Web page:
A technique to improve the flux pattern within a five-phase induction machine is presented. The technique is developed through dual-plane vector control, with synchronized fluxes. By vector space decomposition, an analytical model and vector control of the machine are accomplished in two orthogonal vector planes,d1-q1 and ds-qs . The magnitude and rotating speed of the associated fluxes (fundamental and third harmonic) can be independently controlled in each vector plane. Synchronization control locks the relative position between the two fluxes. The resultant air-gap flux density is fully controlled, preventing iron saturation. This feature is especially important in reshaping the flux and back EMF waveform of the machine. A quasi-trapezoidal air-gap flux density distribution is achieved for better iron utilization and higher torque density. It is confirmed that compared with sinusoidal fluxing, the quasi-trapezoidal flux pattern will not lead to an oversized power inverter when improving machine torque density. The basic understanding and control scheme can be extended to a multiphase induction machine with a phase number greater than five.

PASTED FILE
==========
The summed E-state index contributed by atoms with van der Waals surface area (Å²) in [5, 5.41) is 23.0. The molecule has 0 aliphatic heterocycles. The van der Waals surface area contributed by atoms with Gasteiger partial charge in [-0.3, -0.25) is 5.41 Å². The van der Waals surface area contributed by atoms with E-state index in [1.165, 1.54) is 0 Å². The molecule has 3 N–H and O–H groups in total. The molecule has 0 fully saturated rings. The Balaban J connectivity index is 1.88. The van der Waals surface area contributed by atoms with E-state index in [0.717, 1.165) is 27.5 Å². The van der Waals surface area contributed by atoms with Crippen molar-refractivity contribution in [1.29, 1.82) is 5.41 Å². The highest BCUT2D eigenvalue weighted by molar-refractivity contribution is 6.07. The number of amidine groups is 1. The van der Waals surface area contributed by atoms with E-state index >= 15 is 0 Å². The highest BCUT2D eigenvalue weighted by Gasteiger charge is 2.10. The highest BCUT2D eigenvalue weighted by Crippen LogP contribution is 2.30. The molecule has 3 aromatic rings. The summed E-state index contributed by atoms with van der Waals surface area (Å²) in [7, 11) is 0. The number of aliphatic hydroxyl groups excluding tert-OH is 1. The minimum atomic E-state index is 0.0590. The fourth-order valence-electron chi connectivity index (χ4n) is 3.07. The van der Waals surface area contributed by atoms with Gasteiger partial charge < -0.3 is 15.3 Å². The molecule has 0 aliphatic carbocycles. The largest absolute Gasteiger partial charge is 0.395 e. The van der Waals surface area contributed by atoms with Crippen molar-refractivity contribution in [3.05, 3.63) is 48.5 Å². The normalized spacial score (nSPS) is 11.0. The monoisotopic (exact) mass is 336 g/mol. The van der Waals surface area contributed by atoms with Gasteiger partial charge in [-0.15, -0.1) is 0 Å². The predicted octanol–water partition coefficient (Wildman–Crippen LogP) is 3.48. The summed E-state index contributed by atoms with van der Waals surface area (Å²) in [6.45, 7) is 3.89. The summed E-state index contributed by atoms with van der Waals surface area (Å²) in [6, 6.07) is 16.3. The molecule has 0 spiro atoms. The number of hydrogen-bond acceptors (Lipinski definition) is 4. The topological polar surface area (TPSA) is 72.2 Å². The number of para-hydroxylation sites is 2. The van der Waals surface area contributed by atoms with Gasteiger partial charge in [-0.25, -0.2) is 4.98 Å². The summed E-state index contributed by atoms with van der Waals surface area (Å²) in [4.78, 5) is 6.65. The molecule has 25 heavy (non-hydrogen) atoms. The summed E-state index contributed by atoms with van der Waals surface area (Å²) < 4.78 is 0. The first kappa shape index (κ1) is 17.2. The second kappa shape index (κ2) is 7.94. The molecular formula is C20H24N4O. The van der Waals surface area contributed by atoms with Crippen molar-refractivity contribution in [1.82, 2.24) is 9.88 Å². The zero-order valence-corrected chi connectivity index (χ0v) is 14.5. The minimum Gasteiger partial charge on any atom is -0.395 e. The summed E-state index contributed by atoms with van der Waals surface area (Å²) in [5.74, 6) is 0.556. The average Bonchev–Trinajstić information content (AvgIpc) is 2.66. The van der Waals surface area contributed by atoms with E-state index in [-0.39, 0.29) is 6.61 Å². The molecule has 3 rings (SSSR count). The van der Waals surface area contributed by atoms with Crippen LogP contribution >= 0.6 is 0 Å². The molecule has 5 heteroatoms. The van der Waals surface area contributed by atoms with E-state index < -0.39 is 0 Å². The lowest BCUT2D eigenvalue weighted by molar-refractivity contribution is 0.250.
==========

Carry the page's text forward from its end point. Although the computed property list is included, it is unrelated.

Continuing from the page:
|Number of pages||9|
|Journal||IEEE Transactions on Industrial Electronics|
|Publication status||Published - May 2008|
- dual-plane vector
- five phase induction machine
- flux pattern